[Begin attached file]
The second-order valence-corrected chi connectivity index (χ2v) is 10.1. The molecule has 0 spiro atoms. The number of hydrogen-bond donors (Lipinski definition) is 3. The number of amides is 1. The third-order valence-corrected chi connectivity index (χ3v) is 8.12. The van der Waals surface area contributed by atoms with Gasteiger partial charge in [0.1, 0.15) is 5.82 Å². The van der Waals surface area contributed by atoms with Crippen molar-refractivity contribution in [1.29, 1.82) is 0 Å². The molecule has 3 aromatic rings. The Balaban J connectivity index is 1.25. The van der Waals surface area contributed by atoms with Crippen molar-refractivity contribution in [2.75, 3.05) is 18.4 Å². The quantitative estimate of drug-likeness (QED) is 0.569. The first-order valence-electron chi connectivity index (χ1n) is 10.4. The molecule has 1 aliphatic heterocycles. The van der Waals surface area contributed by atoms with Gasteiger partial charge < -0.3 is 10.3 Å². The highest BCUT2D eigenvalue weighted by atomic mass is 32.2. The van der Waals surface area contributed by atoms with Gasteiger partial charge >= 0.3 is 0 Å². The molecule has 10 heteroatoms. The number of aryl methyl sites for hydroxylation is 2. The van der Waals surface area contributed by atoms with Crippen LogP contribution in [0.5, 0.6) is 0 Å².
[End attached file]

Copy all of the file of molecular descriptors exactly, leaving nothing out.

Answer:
The second-order valence-corrected chi connectivity index (χ2v) is 10.1. The molecule has 0 spiro atoms. The number of hydrogen-bond donors (Lipinski definition) is 3. The number of amides is 1. The third-order valence-corrected chi connectivity index (χ3v) is 8.12. The van der Waals surface area contributed by atoms with Gasteiger partial charge in [0.1, 0.15) is 5.82 Å². The van der Waals surface area contributed by atoms with Crippen molar-refractivity contribution in [1.29, 1.82) is 0 Å². The molecule has 3 aromatic rings. The Balaban J connectivity index is 1.25. The van der Waals surface area contributed by atoms with Crippen molar-refractivity contribution in [2.75, 3.05) is 18.4 Å². The quantitative estimate of drug-likeness (QED) is 0.569. The first-order valence-electron chi connectivity index (χ1n) is 10.4. The molecule has 1 aliphatic heterocycles. The van der Waals surface area contributed by atoms with Gasteiger partial charge < -0.3 is 10.3 Å². The highest BCUT2D eigenvalue weighted by atomic mass is 32.2. The van der Waals surface area contributed by atoms with Gasteiger partial charge >= 0.3 is 0 Å². The molecule has 10 heteroatoms. The number of aryl methyl sites for hydroxylation is 2. The van der Waals surface area contributed by atoms with Crippen LogP contribution in [0.5, 0.6) is 0 Å².